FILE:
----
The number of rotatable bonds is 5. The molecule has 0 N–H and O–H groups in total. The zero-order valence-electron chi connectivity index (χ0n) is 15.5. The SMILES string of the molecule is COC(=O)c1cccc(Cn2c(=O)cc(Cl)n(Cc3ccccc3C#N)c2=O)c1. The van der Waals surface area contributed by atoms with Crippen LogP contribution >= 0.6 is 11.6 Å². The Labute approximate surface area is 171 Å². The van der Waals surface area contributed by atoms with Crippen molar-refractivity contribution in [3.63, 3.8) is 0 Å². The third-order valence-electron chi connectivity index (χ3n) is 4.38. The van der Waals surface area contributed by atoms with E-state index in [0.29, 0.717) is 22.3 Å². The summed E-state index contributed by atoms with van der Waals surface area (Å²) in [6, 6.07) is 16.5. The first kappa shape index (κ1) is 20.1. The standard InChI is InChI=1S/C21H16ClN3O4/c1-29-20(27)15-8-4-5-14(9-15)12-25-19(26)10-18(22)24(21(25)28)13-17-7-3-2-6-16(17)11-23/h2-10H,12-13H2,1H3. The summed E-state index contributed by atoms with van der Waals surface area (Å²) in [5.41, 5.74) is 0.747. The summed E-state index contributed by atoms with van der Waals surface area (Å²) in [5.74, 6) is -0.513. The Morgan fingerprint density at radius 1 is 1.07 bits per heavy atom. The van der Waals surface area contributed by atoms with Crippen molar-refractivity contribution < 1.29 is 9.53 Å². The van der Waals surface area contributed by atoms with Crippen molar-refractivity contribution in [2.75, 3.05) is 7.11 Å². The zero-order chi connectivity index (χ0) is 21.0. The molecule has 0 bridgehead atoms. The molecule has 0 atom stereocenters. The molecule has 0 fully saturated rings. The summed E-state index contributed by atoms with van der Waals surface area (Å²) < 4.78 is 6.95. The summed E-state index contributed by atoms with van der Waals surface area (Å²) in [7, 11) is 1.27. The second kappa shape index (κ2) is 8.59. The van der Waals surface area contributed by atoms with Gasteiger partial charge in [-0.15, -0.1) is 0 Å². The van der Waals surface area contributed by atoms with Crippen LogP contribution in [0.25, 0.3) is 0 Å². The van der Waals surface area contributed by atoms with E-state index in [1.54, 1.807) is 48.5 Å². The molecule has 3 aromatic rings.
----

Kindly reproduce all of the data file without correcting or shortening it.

The number of rotatable bonds is 5. The molecule has 0 N–H and O–H groups in total. The zero-order valence-electron chi connectivity index (χ0n) is 15.5. The SMILES string of the molecule is COC(=O)c1cccc(Cn2c(=O)cc(Cl)n(Cc3ccccc3C#N)c2=O)c1. The van der Waals surface area contributed by atoms with Crippen LogP contribution >= 0.6 is 11.6 Å². The Labute approximate surface area is 171 Å². The van der Waals surface area contributed by atoms with Crippen molar-refractivity contribution in [3.63, 3.8) is 0 Å². The third-order valence-electron chi connectivity index (χ3n) is 4.38. The van der Waals surface area contributed by atoms with E-state index in [0.29, 0.717) is 22.3 Å². The summed E-state index contributed by atoms with van der Waals surface area (Å²) in [6, 6.07) is 16.5. The first kappa shape index (κ1) is 20.1. The standard InChI is InChI=1S/C21H16ClN3O4/c1-29-20(27)15-8-4-5-14(9-15)12-25-19(26)10-18(22)24(21(25)28)13-17-7-3-2-6-16(17)11-23/h2-10H,12-13H2,1H3. The summed E-state index contributed by atoms with van der Waals surface area (Å²) in [5.41, 5.74) is 0.747. The summed E-state index contributed by atoms with van der Waals surface area (Å²) in [5.74, 6) is -0.513. The Morgan fingerprint density at radius 1 is 1.07 bits per heavy atom. The van der Waals surface area contributed by atoms with Crippen molar-refractivity contribution < 1.29 is 9.53 Å². The van der Waals surface area contributed by atoms with Crippen molar-refractivity contribution in [2.75, 3.05) is 7.11 Å². The zero-order chi connectivity index (χ0) is 21.0. The molecule has 0 bridgehead atoms. The molecule has 0 atom stereocenters. The molecule has 0 fully saturated rings. The summed E-state index contributed by atoms with van der Waals surface area (Å²) < 4.78 is 6.95. The summed E-state index contributed by atoms with van der Waals surface area (Å²) in [7, 11) is 1.27. The second kappa shape index (κ2) is 8.59. The van der Waals surface area contributed by atoms with Gasteiger partial charge in [-0.15, -0.1) is 0 Å². The van der Waals surface area contributed by atoms with Crippen LogP contribution in [0.25, 0.3) is 0 Å². The van der Waals surface area contributed by atoms with E-state index in [1.54, 1.807) is 48.5 Å². The molecule has 3 aromatic rings.